The ongoing local and national debate about whether students should attend school strictly online or in brick-and-mortar classrooms isn’t going away. But a wide variety of data and research make a strong case that school districts should do everything they can to reopen and stay open for in-person learning.
The latest numbers in the Superintendent’s District Update, given at the January 25, 2021 Board meeting, show that approximately 75 percent of Clear Creek ISD students have returned to brick-and-mortar learning. Many are participating in extracurricular activities, like sports, fine arts, and robotics. As of the day I’m writing this (January 26), CCISD has reported 1,034 positive test results – out of 32,861 brick and mortar students and 5,480 employees. That’s less than 3 percent of the total CCISD in-person population.
It is also likely that very few of those infections were caused by transmissions that occurred in schools. Data from scientific studies, along with our own data, back up the assertion that COVID-19 is not primarily transmitted in school settings. In July 2020, an Icelandic study that sequenced genomes provided compelling evidence that children, particularly elementary school children, are not spreading COVID-19 to each other or to adults, as compared to the rate of transmission among the general population. Three more recent studies, one of which was conducted by Duke University in North Carolina, have continued to demonstrate the low risk of COVID-19 transmission in schools.
The Downside of School Closures
Meanwhile, closing in-person schooling has proven to have a highly detrimental effect on our children. While we’re still waiting for conclusive numbers, reports from a variety of sources indicate that children are suffering from severe mental health issues. The latest round of news, this time from Las Vegas schools, shows that 18 children have taken their own lives through December, and 3,100 alerts regarding possible self-harm were generated. In September 2020, Cook Children’s Medical Center in Ft. Worth reported that it had admitted nearly one juvenile patient per day for attempted suicide. There are many other documented examples of student mental health issues and drug abuse during the pandemic, but there is no question that school closures and the isolation and depression that follow are leading to a sharp increase in suicide and drug overdoses in pediatric patients.
For special education students, the effects of school closures are devastating. Those with severe disabilities are hit the hardest; nonverbal and partially verbal children cannot receive the services they need through online learning. Any child with an IEP wasn’t getting services: students who are on the autism spectrum, students with dyslexia, students who are deaf and hard of hearing, and more. It is heartbreaking to think of the regression that so many of them faced as their parents struggled to be teachers and therapists rolled into one.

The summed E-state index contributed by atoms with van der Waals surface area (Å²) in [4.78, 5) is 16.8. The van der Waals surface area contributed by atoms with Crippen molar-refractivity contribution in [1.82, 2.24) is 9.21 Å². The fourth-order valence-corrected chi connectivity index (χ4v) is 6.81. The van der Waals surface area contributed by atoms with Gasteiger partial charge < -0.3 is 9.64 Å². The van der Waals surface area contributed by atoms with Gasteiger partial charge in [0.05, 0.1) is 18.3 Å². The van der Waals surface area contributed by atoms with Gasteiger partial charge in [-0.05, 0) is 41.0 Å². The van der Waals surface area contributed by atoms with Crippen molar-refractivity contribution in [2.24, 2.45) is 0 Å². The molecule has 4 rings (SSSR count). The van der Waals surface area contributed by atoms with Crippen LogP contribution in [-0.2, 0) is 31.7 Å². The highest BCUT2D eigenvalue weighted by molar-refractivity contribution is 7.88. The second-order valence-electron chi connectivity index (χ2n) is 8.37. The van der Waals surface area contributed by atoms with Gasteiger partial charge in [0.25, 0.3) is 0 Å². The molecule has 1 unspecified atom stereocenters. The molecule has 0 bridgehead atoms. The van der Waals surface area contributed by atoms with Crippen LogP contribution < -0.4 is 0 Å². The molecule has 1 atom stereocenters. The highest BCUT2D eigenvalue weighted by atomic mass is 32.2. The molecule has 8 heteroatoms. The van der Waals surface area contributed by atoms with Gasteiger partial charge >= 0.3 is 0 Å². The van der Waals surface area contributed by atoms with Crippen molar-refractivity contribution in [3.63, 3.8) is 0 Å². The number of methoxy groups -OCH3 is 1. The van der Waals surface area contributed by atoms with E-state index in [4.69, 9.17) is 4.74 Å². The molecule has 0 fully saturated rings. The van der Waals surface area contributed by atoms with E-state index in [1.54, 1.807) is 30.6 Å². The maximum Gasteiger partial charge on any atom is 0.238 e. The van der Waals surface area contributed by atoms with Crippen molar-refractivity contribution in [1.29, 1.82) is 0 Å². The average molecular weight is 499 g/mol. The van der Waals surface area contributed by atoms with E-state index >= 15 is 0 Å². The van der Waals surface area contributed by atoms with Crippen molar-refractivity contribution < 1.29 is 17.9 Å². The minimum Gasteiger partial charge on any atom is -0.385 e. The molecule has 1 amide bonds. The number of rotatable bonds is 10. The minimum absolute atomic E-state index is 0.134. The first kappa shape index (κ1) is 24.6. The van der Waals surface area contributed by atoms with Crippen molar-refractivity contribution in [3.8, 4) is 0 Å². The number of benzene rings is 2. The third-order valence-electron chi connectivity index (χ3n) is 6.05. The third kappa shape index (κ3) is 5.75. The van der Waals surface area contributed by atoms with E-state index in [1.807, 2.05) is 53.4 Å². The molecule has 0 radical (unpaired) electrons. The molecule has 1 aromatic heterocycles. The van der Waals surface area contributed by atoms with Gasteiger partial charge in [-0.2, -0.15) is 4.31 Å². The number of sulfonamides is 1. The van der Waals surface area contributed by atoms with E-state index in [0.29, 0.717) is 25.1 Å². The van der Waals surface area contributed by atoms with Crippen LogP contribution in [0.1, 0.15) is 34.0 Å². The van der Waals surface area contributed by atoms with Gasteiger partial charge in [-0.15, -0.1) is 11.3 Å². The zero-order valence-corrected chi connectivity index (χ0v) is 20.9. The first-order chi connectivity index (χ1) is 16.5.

I’ve spoken to so many parents with stories like these, and I want you to know that I hear you. I am listening. And as a Trustee, I will fight to keep our schools open for brick-and-mortar learning and to make sure your children are in the classroom getting the education they are legally entitled to under the Texas Constitution.
Revisiting Existing Protocols
One of the issues in front of us are existing COVID-19 protocols. In speaking with parents and students, as well as monitoring the district’s COVID-19 dashboard, I’ve seen a lot of students and staff quarantined. Children are going to school with the threat of quarantine hanging over their heads for something as innocuous as sitting near a (fully masked) classmate during lessons.
I believe that we need to revisit quarantine protocols, particularly since we haven’t seen large clusters of COVID-19 cases at the elementary and intermediate school levels. For example, as part of its quarantine protocol, Friendswood ISD considers mitigating factors like the use of face coverings before automatically quarantining students. As of January 25, Friendswood ISD has had 293 cumulative cases out of 6,097 students and 790 staff, or just a hair over four percent of the population.
We are continually learning more about how COVID-19 is transmitted and how it manifests in the body. More studies are being conducted as we speak, but as we’re seeing around the globe, perhaps we’re letting our own fear get in the way of what’s best for our children. We may not need to quarantine every healthy child that came within six feet of another child that tested positive. We may not need to mandate constant mask wearing. And we may find that we don’t need to cancel extracurriculars and sports, particularly considering the many benefits that participation brings to children.
Let me make it very clear that I do not believe these decisions should be made lightly. As a Trustee, I will examine the evidence, including peer-reviewed scientific studies, before voting on COVID-19 policy changes. I would want fact-based, research-driven input from the medical and scientific community, and to hear from parents, students, staff, and community members. This may mean a new committee is formed.
However we go forward, one thing is very clear: we need to act in the best interest of the children – every child in the district – and ensure facts prevail over fears. On May 1, I humbly ask for your vote so that we can preserve the quality of our children’s education, mental health, and sense of normalcy.